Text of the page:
He’s right about who’s growing, of course, but what about those frequent questions he has to field about uniting the left? The fact that it keeps coming up must signal something. Sears says many voters tend to lump together the Liberals and New Democrats, and even the upstart Greens, as a blur of alternatives to a single Conservative brand. “Unless you present that broad image,” he says, “people won’t vote for you.” Barack Obama’s success in expanding the U.S. Democrat base, Sears adds, makes the fragmented Canadian left look, by comparison, even less appealing.

Yet Layton says he sees a historic chance to set the NDP apart in the coming months. He doesn’t propose changing the message much. Instead, he says the NDP’s long-standing advocacy of more interventionist government should win converts, as economic upheaval casts doubt on the free-market orthodoxy that’s dominated since the Reagan-Thatcher era. His recent pitch for a federal move to safeguard private pension plans is one example. He cites the NDP’s five-year-old plan for revamping the auto sector to manufacture more fuel-efficient cars as an overlooked idea that now seems prescient. “I hate saying I told you so,” he says, “because that doesn’t help anybody, but we need that kind of thinking. We’ve got to intensity our efforts.”

It’s not at all clear, however, that voters will seize on NDP policy as a lifeline in tougher times. They haven’t before. Even Byers, who plans to run again, suspects the market collapse during the fall campaign hurt the party. “The pitch Jack was making was a substantial change in direction,” he says. “I can’t help but think that there were voters watching their savings and pensions evaporate, and they weren’t thinking this was the time to change their voting patterns.”

Somehow Layton needs to persuade Canadians to make that leap. So far, most New Democrats seem content to let him keep trying, focusing, like their leader, on the modest gains they reaped on Oct. 14. It’s left to outsiders, like Sears and all those persistent questioners Byers finds he has to answer, to wonder how many more elections a divided left will go on facing a united right.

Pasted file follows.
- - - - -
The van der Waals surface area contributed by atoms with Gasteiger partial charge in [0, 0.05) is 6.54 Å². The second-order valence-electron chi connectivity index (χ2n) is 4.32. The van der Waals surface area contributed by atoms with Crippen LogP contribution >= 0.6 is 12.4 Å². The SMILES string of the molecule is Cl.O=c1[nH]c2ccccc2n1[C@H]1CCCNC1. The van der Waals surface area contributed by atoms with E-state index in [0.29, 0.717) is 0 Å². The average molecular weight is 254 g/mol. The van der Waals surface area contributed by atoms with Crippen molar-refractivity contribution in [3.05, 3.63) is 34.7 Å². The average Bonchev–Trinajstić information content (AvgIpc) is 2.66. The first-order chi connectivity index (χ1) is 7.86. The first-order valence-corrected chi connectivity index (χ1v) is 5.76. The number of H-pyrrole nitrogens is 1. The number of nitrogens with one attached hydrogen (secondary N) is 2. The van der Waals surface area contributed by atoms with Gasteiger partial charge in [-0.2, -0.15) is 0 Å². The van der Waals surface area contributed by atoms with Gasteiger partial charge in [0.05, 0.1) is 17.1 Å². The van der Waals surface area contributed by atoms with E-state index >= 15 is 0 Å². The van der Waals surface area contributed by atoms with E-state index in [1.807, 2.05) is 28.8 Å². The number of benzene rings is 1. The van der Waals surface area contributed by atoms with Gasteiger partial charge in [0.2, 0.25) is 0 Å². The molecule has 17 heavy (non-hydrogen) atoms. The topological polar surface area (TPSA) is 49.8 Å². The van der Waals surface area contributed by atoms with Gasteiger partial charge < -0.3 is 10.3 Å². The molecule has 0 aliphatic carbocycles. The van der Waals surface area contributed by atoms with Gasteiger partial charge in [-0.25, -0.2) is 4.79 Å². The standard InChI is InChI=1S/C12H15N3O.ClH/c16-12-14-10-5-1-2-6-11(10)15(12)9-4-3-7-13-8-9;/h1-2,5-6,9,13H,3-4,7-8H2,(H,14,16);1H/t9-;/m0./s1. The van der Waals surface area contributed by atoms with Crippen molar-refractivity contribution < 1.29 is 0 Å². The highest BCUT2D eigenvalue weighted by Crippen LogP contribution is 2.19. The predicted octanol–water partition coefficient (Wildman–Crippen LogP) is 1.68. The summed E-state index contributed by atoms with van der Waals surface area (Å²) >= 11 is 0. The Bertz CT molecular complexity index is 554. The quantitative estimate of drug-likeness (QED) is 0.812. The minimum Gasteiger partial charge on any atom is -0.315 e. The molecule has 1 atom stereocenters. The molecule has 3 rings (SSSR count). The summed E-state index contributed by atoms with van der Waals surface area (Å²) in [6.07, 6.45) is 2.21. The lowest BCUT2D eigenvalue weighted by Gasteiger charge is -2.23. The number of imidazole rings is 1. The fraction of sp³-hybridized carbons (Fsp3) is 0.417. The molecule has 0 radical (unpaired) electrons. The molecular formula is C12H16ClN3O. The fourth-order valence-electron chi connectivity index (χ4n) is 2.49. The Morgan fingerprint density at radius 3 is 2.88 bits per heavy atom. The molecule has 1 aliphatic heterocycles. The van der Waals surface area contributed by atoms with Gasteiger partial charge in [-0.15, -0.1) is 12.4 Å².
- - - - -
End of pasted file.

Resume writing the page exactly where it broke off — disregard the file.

IN NEXT WEEK’S MACLEAN’S: The challenges facing the Green Party of Canada


 

Is that all there is?

  1. Eventually Jack will leave, and I suspect the NDP gains will wither once more. Especially once Canadians get serious about replacing the CPC. The NDP aren’t going to be positioned to do that, even with Jack at the helm.

  2. I see the NDP having close to 100 seats in the next election. They will have to take seats from the Conservatives, the Liberals and possibly the BQ. The Liberals are unpredictable. They have poor leadership choices, no money, no vision and the Brand is getting long of tooth. There is no doubt the NDP layed out this election campaign as the launchpad to their next. Noticed how clearly they predicted the demise of Dion and the liberals lost again in search for a new leader. Not a normal election spot for a television add, but they did it because they knew the direction of the Canadian electorate and the failings of a political party losing its relevance to Canadians.

  3. So the Liberals are going to be nearly wiped out? Sorry, but you are almost certain to eat crow on that one.

  4. The NDP never seems to understand that there are just as many people who are horrified of giving them real power as there are of the Cons.

    Also, if Jack! wants to win some more seats in his hometown, he should try not demonizing the citiy’s most important industry for half the campaign.

  5. Why do the Liberals get called a party of the left?

    The current leadership front-runner, who has written of Canada as a ‘junior partner’ in an American-led ‘Empire Lite’ has said that the party is not a party of the left (somewhat contradicting an earlier statement, but that’s par for the Ignatieff course).

    Under the outgoing leader’s direction, the Liberals back-tracked on pro-union legislation at the behest of Bay Street, they supported an extension and escalation of the war in Afghanistan at the recommendation of the continentalist John Manley, they gave their support to Harper’s last budget–which favored corporate tax cuts–and then said in the final days of the campaign that, given the economic realities, child care and health care investments might have to wait (though, of course, corporate tax cuts wouldn’t).

    When Layton challenged this kind of record and approach in the election, Stephane Dion (supposedly a left-leaning figure) called Layton a dangerous socialist job-killer, sounding like no one more than Stephen Harper when he denounced Kyoto as a ‘socialist scheme.’ (Or maybe Ralph Goodale had given him a copy of Jimmy Gardiner’s greatest hits from the 1930s.)

    Of course, this anti-left attitude was no surprise coming from the party that, more than a decade after promising a child care program, was spending at the lowest level in the OECD, reckoned as a share of national wealth. Child care had never been a serious priority for the Liberal government, though promising child care to win elections certainly had.

    In following this pattern, they proved Alan Blakeney right, who once said that Liberals have just two priorities: First, get elected; second, get re-elected.

    To continue with the child-care example, in its final budget, the last Liberal gov’t in office did promise $5 billion over five years for a child care program, which would have moved the needle a bit, but that death-bed investment should be set beside the $13 billion over five years that was available to boost military spending, if you want to get a real sense of this supposedly left-leaning party’s real priorities.

    The Liberals aren’t a left-wing party. They don’t call themselves one. They don’t act like one. Why do journalists and pundits continue to place them there on the political spectrum?

  6. Ironically if Canadians were asked what it means to be Canadian what they’d recite the founding principles of the CCF errrr NDP.